Raf Simons’ first collection for Calvin Klein represents nothing less than the miracle of resurrection: striped pants in strange colors, different shades of cowboy boots, quilted parkas, and faux fur shrouded in transparent plastic. The clothing evokes images of marching bands, the classic Western, Georgia O’Keeffe, dormroom sex, Wall Street suits, and vaguely suburban floral dresses. They are reminiscent of the conceptual rigor of Helmut Lang at his strongest—they demonstrate Simons’ insatiable fascination with the idea of youth. These designs are not meant to stimulate the sales of fragrances and underwear. They are meant to be bought—or stolen—and worn to death.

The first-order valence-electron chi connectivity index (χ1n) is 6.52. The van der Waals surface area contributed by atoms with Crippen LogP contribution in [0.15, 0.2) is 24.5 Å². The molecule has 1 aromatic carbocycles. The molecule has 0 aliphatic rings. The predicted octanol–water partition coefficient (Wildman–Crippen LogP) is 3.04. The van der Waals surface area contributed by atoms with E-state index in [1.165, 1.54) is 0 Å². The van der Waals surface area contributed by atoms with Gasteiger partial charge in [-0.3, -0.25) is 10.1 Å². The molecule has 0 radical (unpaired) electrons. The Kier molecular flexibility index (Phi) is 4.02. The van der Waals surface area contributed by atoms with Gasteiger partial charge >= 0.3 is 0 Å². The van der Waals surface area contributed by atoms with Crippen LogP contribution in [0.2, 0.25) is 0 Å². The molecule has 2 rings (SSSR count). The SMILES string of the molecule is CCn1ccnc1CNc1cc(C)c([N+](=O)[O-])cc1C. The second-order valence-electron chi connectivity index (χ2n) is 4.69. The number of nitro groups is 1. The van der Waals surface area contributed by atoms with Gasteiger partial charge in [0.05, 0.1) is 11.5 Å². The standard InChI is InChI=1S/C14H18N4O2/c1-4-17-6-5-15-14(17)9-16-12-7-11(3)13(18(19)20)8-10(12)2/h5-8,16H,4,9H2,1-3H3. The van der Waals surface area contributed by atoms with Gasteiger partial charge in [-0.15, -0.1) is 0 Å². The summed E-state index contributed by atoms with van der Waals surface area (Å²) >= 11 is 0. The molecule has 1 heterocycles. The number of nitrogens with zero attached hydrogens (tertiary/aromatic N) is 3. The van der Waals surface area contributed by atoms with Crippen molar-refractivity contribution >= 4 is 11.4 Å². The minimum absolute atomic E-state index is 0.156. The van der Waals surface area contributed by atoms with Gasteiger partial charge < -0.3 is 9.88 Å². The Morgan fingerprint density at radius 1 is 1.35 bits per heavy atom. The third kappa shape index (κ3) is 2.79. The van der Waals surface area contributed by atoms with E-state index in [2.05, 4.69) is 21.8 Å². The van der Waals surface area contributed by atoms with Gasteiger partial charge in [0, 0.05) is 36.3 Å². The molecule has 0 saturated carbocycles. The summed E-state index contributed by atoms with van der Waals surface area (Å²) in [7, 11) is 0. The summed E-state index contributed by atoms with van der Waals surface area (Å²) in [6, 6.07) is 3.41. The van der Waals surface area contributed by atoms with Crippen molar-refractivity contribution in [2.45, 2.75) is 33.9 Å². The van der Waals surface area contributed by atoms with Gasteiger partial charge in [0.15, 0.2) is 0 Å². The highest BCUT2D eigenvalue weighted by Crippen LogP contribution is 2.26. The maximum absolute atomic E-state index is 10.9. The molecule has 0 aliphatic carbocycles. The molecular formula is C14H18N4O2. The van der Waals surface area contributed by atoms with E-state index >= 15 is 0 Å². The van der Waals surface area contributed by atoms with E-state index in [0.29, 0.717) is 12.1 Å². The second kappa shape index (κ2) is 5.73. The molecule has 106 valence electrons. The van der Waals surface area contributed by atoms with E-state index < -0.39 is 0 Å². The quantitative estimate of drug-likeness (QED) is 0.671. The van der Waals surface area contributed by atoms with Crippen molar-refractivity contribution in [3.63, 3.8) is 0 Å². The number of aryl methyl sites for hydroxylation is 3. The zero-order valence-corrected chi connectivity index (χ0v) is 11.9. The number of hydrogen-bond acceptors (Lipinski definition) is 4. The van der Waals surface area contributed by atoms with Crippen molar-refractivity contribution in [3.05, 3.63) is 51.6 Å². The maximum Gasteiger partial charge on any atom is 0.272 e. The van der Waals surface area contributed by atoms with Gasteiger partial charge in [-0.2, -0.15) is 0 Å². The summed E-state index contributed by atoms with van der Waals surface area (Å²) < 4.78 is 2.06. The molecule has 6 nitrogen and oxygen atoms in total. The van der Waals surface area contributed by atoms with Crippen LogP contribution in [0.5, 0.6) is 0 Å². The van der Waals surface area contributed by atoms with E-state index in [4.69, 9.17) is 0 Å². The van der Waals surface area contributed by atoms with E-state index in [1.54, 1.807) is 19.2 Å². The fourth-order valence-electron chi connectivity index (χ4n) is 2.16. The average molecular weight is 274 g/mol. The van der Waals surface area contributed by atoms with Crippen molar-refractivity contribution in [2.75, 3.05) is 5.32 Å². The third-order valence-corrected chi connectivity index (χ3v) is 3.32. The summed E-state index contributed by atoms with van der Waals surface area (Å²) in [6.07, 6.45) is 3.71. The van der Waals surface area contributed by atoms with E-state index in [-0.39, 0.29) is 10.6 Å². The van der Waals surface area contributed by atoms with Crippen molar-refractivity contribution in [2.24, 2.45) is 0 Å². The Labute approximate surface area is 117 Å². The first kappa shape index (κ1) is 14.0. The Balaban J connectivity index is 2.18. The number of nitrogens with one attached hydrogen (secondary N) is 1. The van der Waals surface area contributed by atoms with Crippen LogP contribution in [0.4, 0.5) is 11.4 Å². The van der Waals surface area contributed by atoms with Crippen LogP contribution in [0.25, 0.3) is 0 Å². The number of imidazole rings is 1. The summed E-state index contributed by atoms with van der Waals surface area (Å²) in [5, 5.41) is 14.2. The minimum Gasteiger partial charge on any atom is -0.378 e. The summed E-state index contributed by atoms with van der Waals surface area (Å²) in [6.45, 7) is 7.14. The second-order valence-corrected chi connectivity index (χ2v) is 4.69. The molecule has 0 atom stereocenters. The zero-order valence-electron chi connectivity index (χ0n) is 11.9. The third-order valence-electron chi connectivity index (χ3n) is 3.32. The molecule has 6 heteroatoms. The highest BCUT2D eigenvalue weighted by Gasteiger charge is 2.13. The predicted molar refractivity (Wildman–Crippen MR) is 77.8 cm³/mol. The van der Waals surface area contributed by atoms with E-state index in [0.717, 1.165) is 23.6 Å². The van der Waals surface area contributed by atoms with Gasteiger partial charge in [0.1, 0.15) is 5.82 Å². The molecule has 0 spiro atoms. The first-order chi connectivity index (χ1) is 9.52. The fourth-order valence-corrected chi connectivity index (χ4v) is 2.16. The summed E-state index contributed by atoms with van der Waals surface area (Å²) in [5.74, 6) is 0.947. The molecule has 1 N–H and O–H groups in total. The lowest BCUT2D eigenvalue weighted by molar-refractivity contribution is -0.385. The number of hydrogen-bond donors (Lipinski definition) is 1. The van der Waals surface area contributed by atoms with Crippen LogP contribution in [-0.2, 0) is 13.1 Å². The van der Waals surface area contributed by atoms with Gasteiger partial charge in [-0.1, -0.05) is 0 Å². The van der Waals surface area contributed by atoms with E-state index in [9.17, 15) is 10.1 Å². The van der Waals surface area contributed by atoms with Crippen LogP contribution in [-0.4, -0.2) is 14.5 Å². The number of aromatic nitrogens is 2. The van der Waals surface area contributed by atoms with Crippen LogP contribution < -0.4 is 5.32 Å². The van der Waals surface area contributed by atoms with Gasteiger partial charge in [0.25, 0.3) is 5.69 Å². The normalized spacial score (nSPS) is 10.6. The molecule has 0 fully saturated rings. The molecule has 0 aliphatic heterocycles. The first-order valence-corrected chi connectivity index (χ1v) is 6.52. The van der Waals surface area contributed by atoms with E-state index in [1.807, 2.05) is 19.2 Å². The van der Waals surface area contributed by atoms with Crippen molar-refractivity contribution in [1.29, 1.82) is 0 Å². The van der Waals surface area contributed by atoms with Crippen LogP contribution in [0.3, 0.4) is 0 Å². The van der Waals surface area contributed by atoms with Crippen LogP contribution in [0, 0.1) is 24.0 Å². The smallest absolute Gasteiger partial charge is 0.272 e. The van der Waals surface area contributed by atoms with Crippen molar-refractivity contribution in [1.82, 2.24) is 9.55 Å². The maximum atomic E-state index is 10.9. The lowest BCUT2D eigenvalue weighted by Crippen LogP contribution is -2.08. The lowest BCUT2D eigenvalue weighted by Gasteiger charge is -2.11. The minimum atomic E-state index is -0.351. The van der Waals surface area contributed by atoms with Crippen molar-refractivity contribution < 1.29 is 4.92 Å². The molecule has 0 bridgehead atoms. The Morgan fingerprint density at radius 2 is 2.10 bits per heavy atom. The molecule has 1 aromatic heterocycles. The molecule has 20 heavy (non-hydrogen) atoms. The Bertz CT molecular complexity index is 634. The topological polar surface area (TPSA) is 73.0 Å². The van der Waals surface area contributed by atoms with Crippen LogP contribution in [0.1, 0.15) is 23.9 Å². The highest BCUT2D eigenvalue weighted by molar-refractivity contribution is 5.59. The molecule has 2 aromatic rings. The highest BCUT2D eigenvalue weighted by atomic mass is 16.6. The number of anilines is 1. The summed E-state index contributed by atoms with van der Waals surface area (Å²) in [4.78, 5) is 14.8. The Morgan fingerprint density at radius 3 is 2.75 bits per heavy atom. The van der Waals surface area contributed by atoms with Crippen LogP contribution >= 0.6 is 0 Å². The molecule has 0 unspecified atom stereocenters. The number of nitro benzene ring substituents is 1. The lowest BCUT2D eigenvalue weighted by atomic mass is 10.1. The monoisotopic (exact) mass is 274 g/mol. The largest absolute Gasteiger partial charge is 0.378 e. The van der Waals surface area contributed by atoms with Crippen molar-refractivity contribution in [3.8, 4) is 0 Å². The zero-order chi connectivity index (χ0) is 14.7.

The show in January was scored by two versions of David Bowie and Pat Metheny’s “This Is Not America.” An obvious choice in these days, and yet still completely in tune with Simons’ artistic decisions. When Bowie started to conquer the American market in the 70s, he called his work “plastic soul”— a genius tag that described both his fascination with the American music tradition as well as his distance from it. Simons’ approach seems similar—helping himself generously from the all-you-can-eat buffet of American style, while using a knife and fork and perfect table manners.